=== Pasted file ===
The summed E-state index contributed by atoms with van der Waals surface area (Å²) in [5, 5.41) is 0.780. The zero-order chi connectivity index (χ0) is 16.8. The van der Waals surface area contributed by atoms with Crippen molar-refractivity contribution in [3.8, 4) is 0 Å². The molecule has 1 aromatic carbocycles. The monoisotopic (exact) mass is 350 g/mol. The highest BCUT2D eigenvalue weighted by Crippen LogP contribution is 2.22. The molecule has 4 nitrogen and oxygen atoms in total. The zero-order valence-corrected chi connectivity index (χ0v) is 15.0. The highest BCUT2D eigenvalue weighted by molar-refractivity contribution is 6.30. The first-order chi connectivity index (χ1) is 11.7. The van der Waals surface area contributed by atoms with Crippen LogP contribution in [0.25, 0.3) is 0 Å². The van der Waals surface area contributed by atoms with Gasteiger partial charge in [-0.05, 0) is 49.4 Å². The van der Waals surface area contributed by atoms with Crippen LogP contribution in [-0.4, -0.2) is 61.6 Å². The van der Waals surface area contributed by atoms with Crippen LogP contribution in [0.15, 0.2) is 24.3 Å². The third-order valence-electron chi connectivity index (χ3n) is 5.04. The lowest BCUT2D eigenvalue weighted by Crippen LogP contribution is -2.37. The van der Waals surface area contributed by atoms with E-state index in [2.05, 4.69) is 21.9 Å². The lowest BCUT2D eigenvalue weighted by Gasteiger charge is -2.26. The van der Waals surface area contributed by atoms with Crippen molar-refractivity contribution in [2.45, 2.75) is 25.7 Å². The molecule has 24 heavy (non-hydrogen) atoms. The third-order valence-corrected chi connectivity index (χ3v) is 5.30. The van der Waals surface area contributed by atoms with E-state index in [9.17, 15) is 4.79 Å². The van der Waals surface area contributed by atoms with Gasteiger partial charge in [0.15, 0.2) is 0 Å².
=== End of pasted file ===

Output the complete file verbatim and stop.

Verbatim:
The summed E-state index contributed by atoms with van der Waals surface area (Å²) in [5, 5.41) is 0.780. The zero-order chi connectivity index (χ0) is 16.8. The van der Waals surface area contributed by atoms with Crippen molar-refractivity contribution in [3.8, 4) is 0 Å². The molecule has 1 aromatic carbocycles. The monoisotopic (exact) mass is 350 g/mol. The highest BCUT2D eigenvalue weighted by Crippen LogP contribution is 2.22. The molecule has 4 nitrogen and oxygen atoms in total. The zero-order valence-corrected chi connectivity index (χ0v) is 15.0. The highest BCUT2D eigenvalue weighted by molar-refractivity contribution is 6.30. The first-order chi connectivity index (χ1) is 11.7. The van der Waals surface area contributed by atoms with Crippen LogP contribution in [0.25, 0.3) is 0 Å². The van der Waals surface area contributed by atoms with Gasteiger partial charge in [-0.05, 0) is 49.4 Å². The van der Waals surface area contributed by atoms with Crippen LogP contribution in [-0.4, -0.2) is 61.6 Å². The van der Waals surface area contributed by atoms with Crippen LogP contribution in [0.15, 0.2) is 24.3 Å². The third-order valence-electron chi connectivity index (χ3n) is 5.04. The lowest BCUT2D eigenvalue weighted by Crippen LogP contribution is -2.37. The van der Waals surface area contributed by atoms with E-state index in [2.05, 4.69) is 21.9 Å². The lowest BCUT2D eigenvalue weighted by Gasteiger charge is -2.26. The van der Waals surface area contributed by atoms with Crippen molar-refractivity contribution in [2.45, 2.75) is 25.7 Å². The molecule has 24 heavy (non-hydrogen) atoms. The third-order valence-corrected chi connectivity index (χ3v) is 5.30. The van der Waals surface area contributed by atoms with E-state index in [9.17, 15) is 4.79 Å². The van der Waals surface area contributed by atoms with Gasteiger partial charge in [0.15, 0.2) is 0 Å².